Pradaxa was first released into the market in 2010 by German pharmaceutical giant Boehringer-Ingelheim. The drug immediately reached blockbuster status by notching over $1 billion dollars in sales. In its initial stages, Pradaxa was thought to be a next generation drug that would replace the most common drug used to prevent strokes and blood clots, Coumadin, better known as Warfarin.
Coumadin is a blood thinner that has been the primary drug of choice for nearly 60 years to treat atrial fibrillation, or irregular heart rate, and prevent strokes that are associated with atrial fibrillation. One of the disadvantages of Coumadin is that it requires patients to undergo continual blood tests so that dosage adjustments can be made, if necessary.
The optimum dosage will serve to prevent strokes by thinning the blood but not thinning it so much as to cause a bleed. If the dosage is too high and a bleed results, Vitamin K and fresh frozen blood plasma can be given to the patient to reverse the effects and slow the bleeding.
Pradaxa was supposed to be more effective than Coumadin, safer and easier for patients to use. It would also not require the continual blood work regime. Unfortunately, that proved not to be the case. Pradaxa turned out to be a more dangerous substitute for Coumadin.
If a bleed occurs while using Pradaxa, there is no reversal. Simply put, traumatic bleeding cannot be stopped. Often it is even impossible to perform life-saving surgery because excessive bleeding during the procedure might prove to be worse than the initial trauma. Tthe widespread use of Pradaxa is filled with high risk for the patients who use it.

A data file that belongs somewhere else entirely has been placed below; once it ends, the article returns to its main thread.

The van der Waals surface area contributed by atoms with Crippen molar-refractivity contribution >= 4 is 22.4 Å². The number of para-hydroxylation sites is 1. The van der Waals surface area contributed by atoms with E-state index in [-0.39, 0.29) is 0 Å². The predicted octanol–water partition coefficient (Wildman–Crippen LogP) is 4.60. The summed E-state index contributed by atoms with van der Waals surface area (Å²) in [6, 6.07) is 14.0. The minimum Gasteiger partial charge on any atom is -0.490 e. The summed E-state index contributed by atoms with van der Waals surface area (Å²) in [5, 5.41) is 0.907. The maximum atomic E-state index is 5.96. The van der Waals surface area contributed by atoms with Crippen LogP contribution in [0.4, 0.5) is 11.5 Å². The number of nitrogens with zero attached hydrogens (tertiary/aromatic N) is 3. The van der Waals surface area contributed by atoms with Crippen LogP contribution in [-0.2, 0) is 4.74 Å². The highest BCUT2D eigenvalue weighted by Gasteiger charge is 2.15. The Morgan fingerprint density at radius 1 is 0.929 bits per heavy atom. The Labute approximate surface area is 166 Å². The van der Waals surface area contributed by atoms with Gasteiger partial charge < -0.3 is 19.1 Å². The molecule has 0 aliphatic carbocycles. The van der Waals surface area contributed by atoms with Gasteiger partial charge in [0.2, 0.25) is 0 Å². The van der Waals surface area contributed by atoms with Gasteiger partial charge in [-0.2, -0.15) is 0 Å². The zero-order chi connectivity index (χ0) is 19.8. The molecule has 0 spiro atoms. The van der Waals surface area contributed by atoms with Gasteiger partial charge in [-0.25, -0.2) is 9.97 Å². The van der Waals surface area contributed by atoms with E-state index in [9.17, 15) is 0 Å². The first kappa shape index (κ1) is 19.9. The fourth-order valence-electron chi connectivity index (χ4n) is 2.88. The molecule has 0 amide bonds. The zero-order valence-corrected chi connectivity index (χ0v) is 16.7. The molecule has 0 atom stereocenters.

Initially the health risks of using Pradaxa were not provided to the public, specifically that traumatic bleeding cannot be stopped since there is no available reversal agent. This was documented in an issue of the Journal of Neurosurgery in March of 2012, which concluded that once the internal bleeding begins there is not much that can be done to stop it.
The FDA launched an investigation regarding the safety of Pradaxa in December 2011. There was no recall of the drug mandated. However, in September 2012, the Journal for the American Medical Association initiated new demands for a Pradaxa recall, due to the fact that perhaps the FDA overlooked the side effects of internal bleeding as it rushed to approve the drug.
Unfortunately the many patients taking Pradaxa for their atrial fibrillation are exposed to this danger of internal bleeding. The safety of Pradaxa was called into question shortly after usage began in the U.S. Some 542 deaths and 3,781 side effect problems were linked to the drug in 2011.
If you or a family member has suffered from internal bleeding, had a heart attack or lost a loved one after taking Pradaxa, you need to talk to a San Antonio personal injury lawyer who is experienced in handling dangerous and defective drug cases.
Carabin & Shaw is a San Antonio based firm with offices throughout the state. We have the resources and experience to fight the giant pharmaceutical companies so that you will maximize your recovery.
Please contact us through our website or call us direct in San Antonio at (210) 222-2288 for a no obligation consultation. For other calls, please call us toll free at (800) 862-1260.
A Promising Drug With a Flaw, The New York Times, Article by Katie Thomas, November 2, 2012
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